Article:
"We are being asked to pay far more than 'our fair share.' "
'Those people' victims of poor highway planning
San Antonio Express-News
Jaime Castillo makes a number of good points in his column "McNeil just doesn't get the toll-related frustration of 'those people'" (Monday, Metro).
I would add that as one of "those people," the narrow targeting of toll roads on U.S. 281 and Loop 1604 makes me a victim of extremely shortsighted planning and management, leading me to project an aura of incompetence upon the three primary perpetrators:
- The Texas Legislature, which has distorted the "fair" funding option by reallocating "surplus" highway funds and refusing to release them back to the highway department as needed and by refusing to consider raising gasoline taxes as an inferior alternative.
- The Texas Department of Transportation, which built highways all over San Antonio with no consideration of the fact they eventually would need to be connected, leading to exorbitant later costs that TxDOT later decided it could not afford.
- The city of San Antonio and its past mayors and City Council members, who took the easy route by approving plans for high-density development without regard for the impact on traffic (and, more significantly, water) or pursing projects to ensure adequate transportation.
The tolling of the U.S. 281- Loop 1604 intersection provides a good example of why many of "those people" feel discriminated against. The "intersections" of U.S. 281 and Loop 410, Interstate 10 and Loop 410, U.S. 281 and Loop 1604 and more were built by TxDOT with no consideration of the fact they would need to be connected.
I am not aware of any other major highways or major arteries in Texas that were built without direct ramp connections (i.e., avoiding the traffic-jamming use of surface access roads with traffic lights).
For TxDOT to build and endorse such intersections is beyond incompetent. They should have been built properly, with plans for reasonable connection for the cost of the half-mile extended flying ramps that will correct this oversight and contribute significantly to the cost crunch that leads TX DOT to say the U.S. 281-Loop 1604 intersection requires tolls.
The proposed tolls for the ramps at U.S. 281 and Loop 1604 are discriminatory because, if nothing else, the remedial ramps being built between Loop 410 and U.S. 281 and Loop 410 and Interstate 10 are free. The installation of proper ramps at U.S. 281 and Loop 1604 are similar in that they correct mistakes by TxDOT planners.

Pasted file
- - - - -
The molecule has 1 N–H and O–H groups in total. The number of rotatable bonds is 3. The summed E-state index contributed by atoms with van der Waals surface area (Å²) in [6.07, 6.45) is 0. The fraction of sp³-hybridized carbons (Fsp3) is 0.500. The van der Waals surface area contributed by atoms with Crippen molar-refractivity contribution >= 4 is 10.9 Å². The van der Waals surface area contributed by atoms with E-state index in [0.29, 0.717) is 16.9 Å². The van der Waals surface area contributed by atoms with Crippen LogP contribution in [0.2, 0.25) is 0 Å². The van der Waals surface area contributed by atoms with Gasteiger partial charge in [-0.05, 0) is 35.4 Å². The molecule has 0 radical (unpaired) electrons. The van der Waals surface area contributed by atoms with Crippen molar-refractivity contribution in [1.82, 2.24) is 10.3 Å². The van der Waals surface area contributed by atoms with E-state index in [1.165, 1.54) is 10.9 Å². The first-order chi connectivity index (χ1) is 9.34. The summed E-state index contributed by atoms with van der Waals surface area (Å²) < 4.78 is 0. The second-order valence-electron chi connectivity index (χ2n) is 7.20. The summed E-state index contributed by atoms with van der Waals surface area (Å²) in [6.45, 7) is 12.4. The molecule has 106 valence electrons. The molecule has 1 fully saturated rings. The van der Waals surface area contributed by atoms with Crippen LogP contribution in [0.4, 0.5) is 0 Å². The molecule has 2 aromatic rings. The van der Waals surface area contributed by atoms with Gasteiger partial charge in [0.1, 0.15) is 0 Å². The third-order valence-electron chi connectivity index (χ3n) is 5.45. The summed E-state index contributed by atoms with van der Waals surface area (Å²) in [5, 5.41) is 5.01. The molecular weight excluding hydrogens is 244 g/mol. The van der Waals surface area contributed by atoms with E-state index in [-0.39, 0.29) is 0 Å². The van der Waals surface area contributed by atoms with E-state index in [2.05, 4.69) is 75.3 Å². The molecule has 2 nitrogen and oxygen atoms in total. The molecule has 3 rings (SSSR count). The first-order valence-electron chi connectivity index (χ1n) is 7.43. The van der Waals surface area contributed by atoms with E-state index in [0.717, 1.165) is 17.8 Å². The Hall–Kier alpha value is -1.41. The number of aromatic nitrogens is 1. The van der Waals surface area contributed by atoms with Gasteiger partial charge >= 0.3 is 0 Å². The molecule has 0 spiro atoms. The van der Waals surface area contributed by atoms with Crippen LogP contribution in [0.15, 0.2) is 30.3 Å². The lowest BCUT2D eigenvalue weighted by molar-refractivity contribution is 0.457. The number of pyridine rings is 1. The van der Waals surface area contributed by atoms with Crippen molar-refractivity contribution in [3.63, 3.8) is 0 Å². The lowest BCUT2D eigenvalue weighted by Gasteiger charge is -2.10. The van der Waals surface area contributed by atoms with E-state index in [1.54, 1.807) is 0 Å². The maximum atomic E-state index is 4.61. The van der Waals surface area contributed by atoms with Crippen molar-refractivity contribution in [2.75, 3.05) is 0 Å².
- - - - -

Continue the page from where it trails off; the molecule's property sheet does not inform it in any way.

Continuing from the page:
There is a further issue that TxDOT views these tolls as a revenue generator. So those of us affected are being singled out to pay not only for the tolled lanes but also to build roads we don't use. Other drivers get to use ramps for free; why should "those people" pay for ramps and roads that are not tolled? This is a highly arbitrary, discriminatory and inappropriate tax.
I would not be against tolling existing roads so long as everyone in the state paid the same rates for the same vehicles — say, 2 cents a mile for all Texas highways instead of free for some and $2.50 or more a day for others.
Unfortunately, the cost of building facilities to toll all roads would be exorbitant and create a whole new bureaucracy. The same is true for Loop 1604 and the ramps for U.S. 281 and Loop 1604.
The $100,000 a mile spent to toll express lanes on Loop 1604 would be better spent on adding lanes. We already have a means of collecting taxes based on highway use; it is called a gasoline tax.
The real, fair and responsible funding answer lies in a higher gasoline tax in combination with the Legislature returning existing funds to TxDOT; finding other, more appropriate sources of funding for the causes currently using our gasoline taxes; and increasing the fees on the large trucks that destroy interstates and lead TxDOT into perpetual maintenance and highway upgrades.
Proponents of toll roads want me to feel tolling is fair. I think not. We are being asked to pay far more than "our fair share."
There is a reason we feel discriminated against.
Jay Forrest of San Antonio is a doctoral candidate in foresight and a consultant in long-range strategy, problem solving and opportunities.
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